This is a three-page autobiography of Louis Palenske, written on his 76th birthday. The fourth page is a short autobiographical synopsis. Funded by the National Historical Publications and Records Commission through the Kansas State Historical Records Advisory Board.


Biography of Frederich and Caroline Palenske

Biography of Frederich and Caroline Palenske
Creator: Palenske, Louis F., 1858-1943
Date: 1930-1940
This short biography of Frederich and Caroline Palenske was written by their son, Louis Palenske, born in the Kansas Territory in 1858. The Palenske family immigrated from Germany to the United States in 1854, and soon homesteaded a claim in Richardson County, Kansas Territory. Funded by the National Historical Publications and Records Commission through the Kansas State Historical Records Advisory Board.


C.B. Schmidt to Colonel A.S. Johnson

C.B. Schmidt to Colonel A.S. Johnson
Creator: Schmidt, C. B.
Date: June 09, 1877
This letter is from C.B. Schmidt, foreign agent for the Atchison, Topeka and Santa Fe Railroad to Colonel A.S. Johnson, Acting Land Commission for the Santa Fe Railroad. Schmidt writes about the prospect of foreign immigration coming to the United States in the near future, mostly focusing on the number of Mennonites and other Russo-Germans expected to immigrate. Page 7 of the letter contains a statement of land sales to "Foreigners from the U.S. and Canada" and "Foreigners from Europe Direct. It covers the time period February 15, 1873, through May 30, 1877. Sales are grouped by Germans, Austrians, Scandinavians, French, Russo-Germans, Dutch, and Swiss. It shows the number of acres and the amount of income by group.


Charles Schock alien registration card

Charles Schock alien registration card
Date: February 25, 1918
This alien registration card, from the U.S. Department of Justice to Charles Schock of Topeka, Kansas, was issued during World War I due to Schock's statue as a non-naturalized citizen of the U.S. During World War I many German Americans were issued similar registration cards that they had to carry at all times. If a non-naturalized German American was stopped without their card, they could face imprisonment until hostilities between Germany and the U.S. ceased.


Charles Schock permit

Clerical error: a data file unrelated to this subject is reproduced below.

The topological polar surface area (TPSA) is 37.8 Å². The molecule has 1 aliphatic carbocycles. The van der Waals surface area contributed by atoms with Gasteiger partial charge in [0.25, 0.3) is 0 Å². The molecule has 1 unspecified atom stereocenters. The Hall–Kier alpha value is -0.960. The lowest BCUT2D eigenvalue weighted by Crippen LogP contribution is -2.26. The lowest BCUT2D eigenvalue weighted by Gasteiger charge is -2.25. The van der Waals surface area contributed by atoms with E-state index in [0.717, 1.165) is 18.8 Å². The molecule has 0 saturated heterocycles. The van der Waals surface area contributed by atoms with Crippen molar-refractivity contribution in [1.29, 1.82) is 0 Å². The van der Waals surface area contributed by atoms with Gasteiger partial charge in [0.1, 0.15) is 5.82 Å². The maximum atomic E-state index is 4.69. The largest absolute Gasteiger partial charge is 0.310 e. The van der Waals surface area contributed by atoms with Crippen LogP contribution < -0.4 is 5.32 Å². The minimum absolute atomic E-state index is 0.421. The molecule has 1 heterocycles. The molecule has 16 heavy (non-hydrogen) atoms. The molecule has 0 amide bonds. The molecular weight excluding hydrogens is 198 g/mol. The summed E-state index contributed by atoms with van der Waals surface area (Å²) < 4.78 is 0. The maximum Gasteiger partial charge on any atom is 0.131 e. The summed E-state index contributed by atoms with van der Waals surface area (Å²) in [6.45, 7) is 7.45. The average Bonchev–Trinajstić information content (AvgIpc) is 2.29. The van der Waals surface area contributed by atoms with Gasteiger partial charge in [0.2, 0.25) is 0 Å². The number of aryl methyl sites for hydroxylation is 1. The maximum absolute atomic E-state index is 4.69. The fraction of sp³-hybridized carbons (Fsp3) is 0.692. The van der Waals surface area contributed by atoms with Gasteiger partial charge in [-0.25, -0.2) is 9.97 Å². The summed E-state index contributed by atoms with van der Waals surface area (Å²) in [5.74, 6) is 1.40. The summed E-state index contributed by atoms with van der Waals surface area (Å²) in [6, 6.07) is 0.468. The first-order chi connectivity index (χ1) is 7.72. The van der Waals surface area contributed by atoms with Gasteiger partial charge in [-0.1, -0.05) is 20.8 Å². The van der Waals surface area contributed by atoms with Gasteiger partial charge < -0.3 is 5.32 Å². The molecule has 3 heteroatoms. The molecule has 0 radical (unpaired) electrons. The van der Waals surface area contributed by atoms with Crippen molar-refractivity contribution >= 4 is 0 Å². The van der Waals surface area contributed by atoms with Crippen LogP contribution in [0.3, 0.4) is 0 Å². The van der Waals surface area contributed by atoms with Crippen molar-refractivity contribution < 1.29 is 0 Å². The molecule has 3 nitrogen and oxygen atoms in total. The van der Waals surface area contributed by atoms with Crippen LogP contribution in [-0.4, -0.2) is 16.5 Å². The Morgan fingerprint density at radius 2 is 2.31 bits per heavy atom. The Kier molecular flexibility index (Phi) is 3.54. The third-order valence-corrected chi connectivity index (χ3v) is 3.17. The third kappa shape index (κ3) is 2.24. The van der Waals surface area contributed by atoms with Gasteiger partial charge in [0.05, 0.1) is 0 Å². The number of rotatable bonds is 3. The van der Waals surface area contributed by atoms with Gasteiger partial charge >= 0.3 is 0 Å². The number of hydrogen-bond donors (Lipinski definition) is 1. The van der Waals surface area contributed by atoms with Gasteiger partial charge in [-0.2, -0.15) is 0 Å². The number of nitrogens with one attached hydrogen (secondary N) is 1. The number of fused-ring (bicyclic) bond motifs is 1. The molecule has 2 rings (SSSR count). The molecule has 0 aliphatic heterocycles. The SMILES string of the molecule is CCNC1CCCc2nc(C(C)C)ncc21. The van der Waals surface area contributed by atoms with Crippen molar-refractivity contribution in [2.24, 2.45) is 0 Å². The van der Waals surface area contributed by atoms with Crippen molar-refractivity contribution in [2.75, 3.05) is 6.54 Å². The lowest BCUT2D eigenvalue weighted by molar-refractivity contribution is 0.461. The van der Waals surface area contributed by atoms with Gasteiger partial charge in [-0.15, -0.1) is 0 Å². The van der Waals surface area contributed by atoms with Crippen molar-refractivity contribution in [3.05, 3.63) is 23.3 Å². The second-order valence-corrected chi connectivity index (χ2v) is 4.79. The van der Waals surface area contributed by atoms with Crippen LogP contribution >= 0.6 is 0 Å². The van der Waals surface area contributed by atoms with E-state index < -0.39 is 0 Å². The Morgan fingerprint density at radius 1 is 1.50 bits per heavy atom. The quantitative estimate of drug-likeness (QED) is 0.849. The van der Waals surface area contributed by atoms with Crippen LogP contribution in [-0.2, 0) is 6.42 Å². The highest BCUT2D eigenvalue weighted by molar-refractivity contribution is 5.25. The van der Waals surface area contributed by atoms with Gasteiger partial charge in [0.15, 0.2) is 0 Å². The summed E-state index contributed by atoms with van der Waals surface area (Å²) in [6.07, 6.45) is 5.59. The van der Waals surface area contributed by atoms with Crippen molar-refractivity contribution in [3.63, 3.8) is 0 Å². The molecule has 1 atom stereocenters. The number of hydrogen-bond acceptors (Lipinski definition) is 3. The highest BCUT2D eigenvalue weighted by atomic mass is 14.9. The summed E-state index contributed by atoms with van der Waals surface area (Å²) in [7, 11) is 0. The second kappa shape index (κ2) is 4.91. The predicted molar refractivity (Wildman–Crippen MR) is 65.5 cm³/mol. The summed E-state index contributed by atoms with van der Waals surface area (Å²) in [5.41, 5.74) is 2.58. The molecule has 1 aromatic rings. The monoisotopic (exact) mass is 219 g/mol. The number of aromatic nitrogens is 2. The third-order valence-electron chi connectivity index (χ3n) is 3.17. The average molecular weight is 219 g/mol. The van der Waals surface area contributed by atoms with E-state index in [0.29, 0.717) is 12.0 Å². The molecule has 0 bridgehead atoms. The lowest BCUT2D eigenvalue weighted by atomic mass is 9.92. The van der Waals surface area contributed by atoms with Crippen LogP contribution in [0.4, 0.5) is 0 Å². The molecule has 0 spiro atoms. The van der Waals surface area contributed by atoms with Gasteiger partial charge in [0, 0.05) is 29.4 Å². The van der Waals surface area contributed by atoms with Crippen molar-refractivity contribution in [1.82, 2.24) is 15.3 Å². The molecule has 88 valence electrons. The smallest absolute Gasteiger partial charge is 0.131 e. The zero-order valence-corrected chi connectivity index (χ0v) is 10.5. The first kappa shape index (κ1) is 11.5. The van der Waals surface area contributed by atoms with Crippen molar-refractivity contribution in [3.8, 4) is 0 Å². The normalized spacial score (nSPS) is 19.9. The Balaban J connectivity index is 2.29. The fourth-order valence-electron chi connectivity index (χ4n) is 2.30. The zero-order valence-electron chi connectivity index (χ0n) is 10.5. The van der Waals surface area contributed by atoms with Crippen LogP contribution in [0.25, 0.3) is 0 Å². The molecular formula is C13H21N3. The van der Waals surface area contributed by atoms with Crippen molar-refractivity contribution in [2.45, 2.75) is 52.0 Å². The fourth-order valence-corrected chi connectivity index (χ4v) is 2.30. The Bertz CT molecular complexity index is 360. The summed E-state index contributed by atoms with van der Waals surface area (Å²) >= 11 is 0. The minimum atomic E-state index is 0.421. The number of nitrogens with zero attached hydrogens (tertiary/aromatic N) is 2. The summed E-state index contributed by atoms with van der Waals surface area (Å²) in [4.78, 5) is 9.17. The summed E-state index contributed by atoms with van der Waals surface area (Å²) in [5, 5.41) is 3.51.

Charles Schock permit
Date: 1918
This card, issued by the U.S. Marshall, District of Kansas, is similar to many issued during World War I to German Americans that had not yet attained U.S. citizenship. This card permits Charles Schock to pass through areas otherwise forbidden to anyone classified as a resident alien such as the area near the state house and fairgrounds in downtown Topeka, Kansas.


Dinner Plate from the Hollenberg Pony Express Station, 14WH316

Dinner Plate from the Hollenberg Pony Express Station, 14WH316
Date: 1864-1904
This whiteware plate sherd was recovered from the Hollenberg Pony Express Station in Washington County in 1991. It was found below the station and may have been lost anytime during the buildings use as a home or station. The sherd shows the maker's mark of the W. & E. Corn pottery of England. The Hollenberg Pony Express Station was added to the National Register of Historic places in 1966, and ealier as a National Historic Landmark in 1961.


Disloyalists are warned

Disloyalists are warned
Creator: Inman Review
Date: April 26, 1918
This article, published in the Inman Review, covers the Barton County Night Riders. The Night Riders, a vigilante group of self-proclaimed loyalists, claimed that their mission was to "clean up the country of German spies, German sympathizers and dirty slackers." In addition, the Night Riders threatened to take care of disloyalty in communities "largely populated by people either of German birth or decent."


Ephraim Nute to Edward Everett Hale

Ephraim Nute to Edward Everett Hale
Creator: Nute, Ephraim
Date: August 3, 1857
Rev. Ephraim Nute, minister of the Lawrence Unitarian Church, wrote from Lawrence, Kansas Territory to Edward Everett Hale, a member of the New England Emigrant Aid Company's Executive Committee. Nute described efforts to establish a high school in Lawrence as well as a university in Kansas Territory. He also advised Hale to pay close attention to the activities of Francis Serenbetz, a German Congregational minister who was the leader of a group of German immigrants who settled in Humboldt, Kansas Territory. In Nute's opinion, Serenbetz was an "unmitigated humbug and nuisance" who came to Kansas for self-interested reasons. Nute urged Hale to stop sending settlers to Kansas who lacked financial resources or a willingness to work to support themselves.


Ephraim Nute to Edward Everett Hale

Ephraim Nute to Edward Everett Hale
Creator: Nute, Ephraim
Date: April 28, 1857
Rev. Ephraim Nute, minister of the Lawrence Unitarian Church, wrote from Lawrence, Kansas Territory to Edward Everett Hale, a member of the New England Emigrant Aid Company's Executive Committee. Nute observed that Francis Serenbetz, a German Congregational minister, and his party of thirty German immigrants were in Lawrence and getting ready to head south to establish a colony on the Neosho River that they planned to name Humboldt. Nute was not optimistic that the Serenbetz party would succeed due to their lack of financial resources. Nute commented that immigration into Kansas continued to increase and estimated that nearly 1,000 people per day entered the territory. He stated that most of the new immigrants were from Western states and "of the right kind to stay." Nute also commented on the lack of saw and grist mills in the territory and blamed the New England Emigrant Aid Company for the deficiency.